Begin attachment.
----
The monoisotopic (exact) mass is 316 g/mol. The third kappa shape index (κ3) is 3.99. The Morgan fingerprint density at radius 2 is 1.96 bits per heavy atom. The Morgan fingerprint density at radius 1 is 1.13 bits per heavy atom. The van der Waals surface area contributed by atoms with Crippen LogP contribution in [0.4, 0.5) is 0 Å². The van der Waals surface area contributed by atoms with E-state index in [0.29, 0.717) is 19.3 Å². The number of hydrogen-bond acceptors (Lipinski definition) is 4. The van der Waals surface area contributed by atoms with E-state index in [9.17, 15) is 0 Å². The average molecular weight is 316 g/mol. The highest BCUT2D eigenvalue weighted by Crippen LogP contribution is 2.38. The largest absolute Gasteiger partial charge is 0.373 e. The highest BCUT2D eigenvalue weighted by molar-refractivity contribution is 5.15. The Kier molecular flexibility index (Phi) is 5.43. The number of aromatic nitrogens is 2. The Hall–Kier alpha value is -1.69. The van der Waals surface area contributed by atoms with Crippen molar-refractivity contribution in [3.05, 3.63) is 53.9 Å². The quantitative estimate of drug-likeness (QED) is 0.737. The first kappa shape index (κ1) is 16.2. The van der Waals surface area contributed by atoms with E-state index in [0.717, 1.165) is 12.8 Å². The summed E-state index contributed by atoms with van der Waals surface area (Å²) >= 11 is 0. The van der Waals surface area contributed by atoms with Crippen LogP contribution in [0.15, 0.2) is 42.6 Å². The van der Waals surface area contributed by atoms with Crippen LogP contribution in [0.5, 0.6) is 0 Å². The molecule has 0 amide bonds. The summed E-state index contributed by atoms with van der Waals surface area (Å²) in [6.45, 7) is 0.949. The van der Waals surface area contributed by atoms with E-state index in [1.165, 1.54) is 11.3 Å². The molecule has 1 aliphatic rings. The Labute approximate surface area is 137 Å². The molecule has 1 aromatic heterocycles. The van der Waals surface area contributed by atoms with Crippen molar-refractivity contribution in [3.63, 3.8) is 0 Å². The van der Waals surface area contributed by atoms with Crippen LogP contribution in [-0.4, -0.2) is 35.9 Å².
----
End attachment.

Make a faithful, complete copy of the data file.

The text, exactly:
The monoisotopic (exact) mass is 316 g/mol. The third kappa shape index (κ3) is 3.99. The Morgan fingerprint density at radius 2 is 1.96 bits per heavy atom. The Morgan fingerprint density at radius 1 is 1.13 bits per heavy atom. The van der Waals surface area contributed by atoms with Crippen LogP contribution in [0.4, 0.5) is 0 Å². The van der Waals surface area contributed by atoms with E-state index in [0.29, 0.717) is 19.3 Å². The number of hydrogen-bond acceptors (Lipinski definition) is 4. The van der Waals surface area contributed by atoms with E-state index in [9.17, 15) is 0 Å². The average molecular weight is 316 g/mol. The highest BCUT2D eigenvalue weighted by Crippen LogP contribution is 2.38. The largest absolute Gasteiger partial charge is 0.373 e. The highest BCUT2D eigenvalue weighted by molar-refractivity contribution is 5.15. The Kier molecular flexibility index (Phi) is 5.43. The number of aromatic nitrogens is 2. The Hall–Kier alpha value is -1.69. The van der Waals surface area contributed by atoms with Crippen molar-refractivity contribution in [3.05, 3.63) is 53.9 Å². The quantitative estimate of drug-likeness (QED) is 0.737. The first kappa shape index (κ1) is 16.2. The van der Waals surface area contributed by atoms with E-state index in [0.717, 1.165) is 12.8 Å². The summed E-state index contributed by atoms with van der Waals surface area (Å²) >= 11 is 0. The van der Waals surface area contributed by atoms with Crippen LogP contribution in [0.15, 0.2) is 42.6 Å². The van der Waals surface area contributed by atoms with Crippen LogP contribution in [0.5, 0.6) is 0 Å². The molecule has 0 amide bonds. The summed E-state index contributed by atoms with van der Waals surface area (Å²) in [6.45, 7) is 0.949. The van der Waals surface area contributed by atoms with E-state index in [1.165, 1.54) is 11.3 Å². The molecule has 1 aliphatic rings. The Labute approximate surface area is 137 Å². The molecule has 1 aromatic heterocycles. The van der Waals surface area contributed by atoms with Crippen molar-refractivity contribution in [3.63, 3.8) is 0 Å². The van der Waals surface area contributed by atoms with Crippen LogP contribution in [-0.4, -0.2) is 35.9 Å².